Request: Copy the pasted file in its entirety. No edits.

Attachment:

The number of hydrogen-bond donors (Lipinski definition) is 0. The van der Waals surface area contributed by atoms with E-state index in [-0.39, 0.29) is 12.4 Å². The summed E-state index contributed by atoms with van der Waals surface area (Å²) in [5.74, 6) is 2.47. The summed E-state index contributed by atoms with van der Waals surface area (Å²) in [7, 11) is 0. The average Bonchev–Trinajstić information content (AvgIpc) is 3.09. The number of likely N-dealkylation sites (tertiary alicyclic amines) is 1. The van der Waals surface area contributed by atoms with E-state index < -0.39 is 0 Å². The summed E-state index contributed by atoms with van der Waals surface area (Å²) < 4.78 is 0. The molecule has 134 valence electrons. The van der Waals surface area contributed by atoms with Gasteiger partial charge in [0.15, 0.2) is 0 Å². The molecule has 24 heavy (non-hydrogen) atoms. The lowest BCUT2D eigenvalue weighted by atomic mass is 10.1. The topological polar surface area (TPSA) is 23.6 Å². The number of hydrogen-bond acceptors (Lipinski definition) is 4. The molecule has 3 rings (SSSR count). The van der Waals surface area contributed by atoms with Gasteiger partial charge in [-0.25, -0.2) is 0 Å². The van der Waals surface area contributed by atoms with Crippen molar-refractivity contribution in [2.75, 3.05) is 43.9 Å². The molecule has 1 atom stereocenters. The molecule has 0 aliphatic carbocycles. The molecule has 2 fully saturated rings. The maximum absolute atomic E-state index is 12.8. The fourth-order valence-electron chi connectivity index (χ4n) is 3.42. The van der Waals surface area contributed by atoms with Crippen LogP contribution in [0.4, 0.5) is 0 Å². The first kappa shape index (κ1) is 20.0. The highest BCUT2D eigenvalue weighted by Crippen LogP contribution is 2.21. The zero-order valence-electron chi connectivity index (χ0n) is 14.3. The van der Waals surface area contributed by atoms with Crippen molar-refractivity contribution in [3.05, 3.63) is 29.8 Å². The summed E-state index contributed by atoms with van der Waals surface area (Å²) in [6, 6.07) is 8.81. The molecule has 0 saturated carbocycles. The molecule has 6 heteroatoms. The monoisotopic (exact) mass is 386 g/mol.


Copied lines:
The number of hydrogen-bond donors (Lipinski definition) is 0. The van der Waals surface area contributed by atoms with E-state index in [-0.39, 0.29) is 12.4 Å². The summed E-state index contributed by atoms with van der Waals surface area (Å²) in [5.74, 6) is 2.47. The summed E-state index contributed by atoms with van der Waals surface area (Å²) in [7, 11) is 0. The average Bonchev–Trinajstić information content (AvgIpc) is 3.09. The number of likely N-dealkylation sites (tertiary alicyclic amines) is 1. The van der Waals surface area contributed by atoms with E-state index < -0.39 is 0 Å². The summed E-state index contributed by atoms with van der Waals surface area (Å²) < 4.78 is 0. The molecule has 134 valence electrons. The van der Waals surface area contributed by atoms with Gasteiger partial charge in [0.15, 0.2) is 0 Å². The molecule has 24 heavy (non-hydrogen) atoms. The lowest BCUT2D eigenvalue weighted by atomic mass is 10.1. The topological polar surface area (TPSA) is 23.6 Å². The number of hydrogen-bond acceptors (Lipinski definition) is 4. The molecule has 3 rings (SSSR count). The van der Waals surface area contributed by atoms with Gasteiger partial charge in [-0.25, -0.2) is 0 Å². The van der Waals surface area contributed by atoms with Crippen molar-refractivity contribution in [2.75, 3.05) is 43.9 Å². The molecule has 1 atom stereocenters. The molecule has 0 aliphatic carbocycles. The molecule has 2 fully saturated rings. The maximum absolute atomic E-state index is 12.8. The fourth-order valence-electron chi connectivity index (χ4n) is 3.42. The van der Waals surface area contributed by atoms with Crippen LogP contribution in [0.4, 0.5) is 0 Å². The first kappa shape index (κ1) is 20.0. The highest BCUT2D eigenvalue weighted by Crippen LogP contribution is 2.21. The zero-order valence-electron chi connectivity index (χ0n) is 14.3. The van der Waals surface area contributed by atoms with Crippen molar-refractivity contribution in [3.05, 3.63) is 29.8 Å². The summed E-state index contributed by atoms with van der Waals surface area (Å²) in [6, 6.07) is 8.81. The molecule has 0 saturated carbocycles. The molecule has 6 heteroatoms. The monoisotopic (exact) mass is 386 g/mol.